Pratt & Company Build More Fun In LEGO MOVIE 2: THE SECOND PART

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LEGO MOVIE 2: THE SECOND PART opens February 8, 2019

Lego toys--everybody loves ‘em, unless you step on one. Tiny plastic bricks embedded in your foot will send you from serene to swearing instantly. Did you ever once think, “You know, these fun little bits of plastic and the yellow, stiff-limbed action figures that often come with them would make for an absurdly funny and at times touching film nearly everyone, regardless of age, would enjoy. Why, it would be so popular, in fact, that it would spawn a full-fledged Hollywood franchise, spin-off movies, a TV show, and theme park rides?”

If you said yes, you are either thrilled that Lego Movie 2: The Second Part starts on Friday, or you’re mad at the team of director Mike Mitchell, who takes over the director’s chair from screenwriters Chris Miller and Phil Lord , for beating you to the punch. Simmer down, buddy. The first Lego Movie only made a quarter of a billion dollars. That’s pretty impressive for a film that managed to tie a little “after school special” style family conflict and resolution into a childlike fantasy world where Marvel star Chris Pratt plays Emmet Brickowski (get it? It’s a pun!) who partners with renegade ninja pop diva Wyldstyle (Elizabeth Banks), Batman ((Will Arnet), Benny, the 80s Spaceman (Charlie Day) Princess Unkitty (Alison Brie) and MetalBeard the piecemeal pirate (Nick Offerman), plus dozens of oddball cameos ranging from Abraham Lincoln (Will Forte) to Tolkien’s Gandalf the Grey (Todd Hansen) in opposition to the maniacal Lord Business (Will Ferrell). Everyone is back again in The Second Part, with the dashing and ultra-manly Rex Dangervest (I’m sworn to secrecy, but Rex himself insisted that I call him ultra-manly…which sounds like something Marvel’s Starlord might say, but that’s just my opinion) except for Morgan Freeman as Vitruvius and Liam Neeson as Good Cop/Bad Cop. And no, it isn’t due to that recent admission by Neeson that is causing a major uproar in the media right now--this film was in production long before Neeson opened up that extra large can of controversy for himself. Don’t worry though, random moments like Bruce Willis as a Lego-styled John McClane and Jason Momoa voicing his Lego-styled Aquaman fill in nicely.  The menace facing our heroes this time comes from shapeshifting Queen Watevra Wa-Nabi of the Systar System (Tiffany Haddish and more puns) and her top warrior, General Sweet Mayhem (Stephanie Beatriz). Evil women from the Systar System invading orderly Bricksburg--can you guess what the “real life” conflict is that provides that Saturday morning cartoon moment of wisdom? SNL alum Maya Rudolph is on screen as Will Ferrell’s wife, though Ferrell is only seen in flashbacks.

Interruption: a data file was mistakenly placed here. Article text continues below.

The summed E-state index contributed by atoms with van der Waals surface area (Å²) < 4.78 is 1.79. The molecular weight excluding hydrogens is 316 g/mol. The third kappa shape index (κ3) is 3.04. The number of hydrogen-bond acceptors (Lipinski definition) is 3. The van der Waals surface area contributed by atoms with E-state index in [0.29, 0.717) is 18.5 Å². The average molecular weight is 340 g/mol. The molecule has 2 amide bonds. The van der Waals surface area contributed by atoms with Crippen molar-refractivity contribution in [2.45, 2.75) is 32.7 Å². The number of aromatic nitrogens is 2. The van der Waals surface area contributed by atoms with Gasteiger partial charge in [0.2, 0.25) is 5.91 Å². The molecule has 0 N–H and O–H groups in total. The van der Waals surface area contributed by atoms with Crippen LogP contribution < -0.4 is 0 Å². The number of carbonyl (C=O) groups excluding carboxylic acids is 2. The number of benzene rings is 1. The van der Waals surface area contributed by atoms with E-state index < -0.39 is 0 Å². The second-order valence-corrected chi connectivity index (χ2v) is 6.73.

Most sequels don’t quite measure up to the original. Lego Movie 2: The Second Part feels like a linear continuation, though the randomness of Queen Watevra Wa-Nabi and her forces sometimes undercut just how well-done the animation actually is. Made to look like Duplo blocks, larger, generally simpler Lego bricks for the younger builders, the antagonists come off as visually crude a times compared to the slicker designs of President Business two years ago. That’s the point, of course, but the hyperkinetic colors and rapid CGI movements get rather exhausting by the end. Despite the creative team’s attempts to get T-Pain and That Girl Lay Lay’s “Catchy Song” stuck in my head, I went home and tracked down Beck, Robyn, and The Lonely Island’s “Super Cool,” the ultimate end credits song, for another listen. The humor is generally appropriate for most viewers but the real fun is the subtle way the cast or their characters make fun of themselves. Emmet is nothing like the hunky brooding hero Pratt plays in Jurassic Park and Guardians of the Galaxy. Arnet's Batman turns the Caped Crusader's narcissism up to eleven. The love/hate banter between Channing Tatum as Superman and Jonah Hill as Green Lantern is hilarious to my Marvelous sensabilities. Overall it's just as fun if not quite as original, but that's typical of sequels.

If you enjoyed the original, you’ll enjoy Lego Movie 2: The Second Part too when it opens everywhere on February 8, 2019. If you didn’t, you’ve clicked away three paragraphs ago. If you’re weird, you just counted the paragraphs in this article. And if you’re like me, you’re kicking yourself for not having come up with the idea of The Lego Movie yourself when you were playing with Benny the Spaceman back in 1984. Now if I could just build a Lego time machine and beat Miller, Lord and Mitchell to the huge payday…alas, I don’t even have my old Lincoln Logs anymore.

4.0 / 5.0